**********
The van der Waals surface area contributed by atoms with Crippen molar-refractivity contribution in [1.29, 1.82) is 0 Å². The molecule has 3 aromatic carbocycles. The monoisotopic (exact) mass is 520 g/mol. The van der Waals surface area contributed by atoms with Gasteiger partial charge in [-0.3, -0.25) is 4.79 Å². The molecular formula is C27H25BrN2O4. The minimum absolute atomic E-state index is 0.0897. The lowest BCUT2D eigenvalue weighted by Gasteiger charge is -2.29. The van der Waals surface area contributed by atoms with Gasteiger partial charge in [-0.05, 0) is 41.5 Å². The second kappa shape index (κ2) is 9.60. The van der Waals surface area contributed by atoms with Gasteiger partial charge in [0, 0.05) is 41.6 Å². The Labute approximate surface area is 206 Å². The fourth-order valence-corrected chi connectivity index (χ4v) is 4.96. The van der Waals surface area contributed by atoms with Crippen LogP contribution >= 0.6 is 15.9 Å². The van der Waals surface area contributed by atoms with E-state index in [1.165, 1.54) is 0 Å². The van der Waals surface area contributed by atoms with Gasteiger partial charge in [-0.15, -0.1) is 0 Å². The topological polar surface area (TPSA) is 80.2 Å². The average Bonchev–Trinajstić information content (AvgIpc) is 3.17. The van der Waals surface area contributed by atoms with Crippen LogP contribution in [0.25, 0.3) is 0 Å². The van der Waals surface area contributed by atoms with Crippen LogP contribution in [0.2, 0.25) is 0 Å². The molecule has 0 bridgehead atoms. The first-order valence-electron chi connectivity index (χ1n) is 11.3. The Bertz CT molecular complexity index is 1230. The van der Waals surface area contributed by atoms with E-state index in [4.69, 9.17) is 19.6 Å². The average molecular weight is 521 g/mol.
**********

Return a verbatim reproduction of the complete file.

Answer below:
The van der Waals surface area contributed by atoms with Crippen molar-refractivity contribution in [1.29, 1.82) is 0 Å². The molecule has 3 aromatic carbocycles. The monoisotopic (exact) mass is 520 g/mol. The van der Waals surface area contributed by atoms with Gasteiger partial charge in [-0.3, -0.25) is 4.79 Å². The molecular formula is C27H25BrN2O4. The minimum absolute atomic E-state index is 0.0897. The lowest BCUT2D eigenvalue weighted by Gasteiger charge is -2.29. The van der Waals surface area contributed by atoms with Gasteiger partial charge in [-0.05, 0) is 41.5 Å². The second kappa shape index (κ2) is 9.60. The van der Waals surface area contributed by atoms with Gasteiger partial charge in [0, 0.05) is 41.6 Å². The Labute approximate surface area is 206 Å². The fourth-order valence-corrected chi connectivity index (χ4v) is 4.96. The van der Waals surface area contributed by atoms with Crippen LogP contribution >= 0.6 is 15.9 Å². The van der Waals surface area contributed by atoms with E-state index in [1.165, 1.54) is 0 Å². The van der Waals surface area contributed by atoms with Gasteiger partial charge in [-0.15, -0.1) is 0 Å². The topological polar surface area (TPSA) is 80.2 Å². The average Bonchev–Trinajstić information content (AvgIpc) is 3.17. The van der Waals surface area contributed by atoms with Crippen LogP contribution in [0.25, 0.3) is 0 Å². The van der Waals surface area contributed by atoms with Crippen LogP contribution in [0.2, 0.25) is 0 Å². The molecule has 0 bridgehead atoms. The first-order valence-electron chi connectivity index (χ1n) is 11.3. The Bertz CT molecular complexity index is 1230. The van der Waals surface area contributed by atoms with E-state index in [4.69, 9.17) is 19.6 Å². The average molecular weight is 521 g/mol.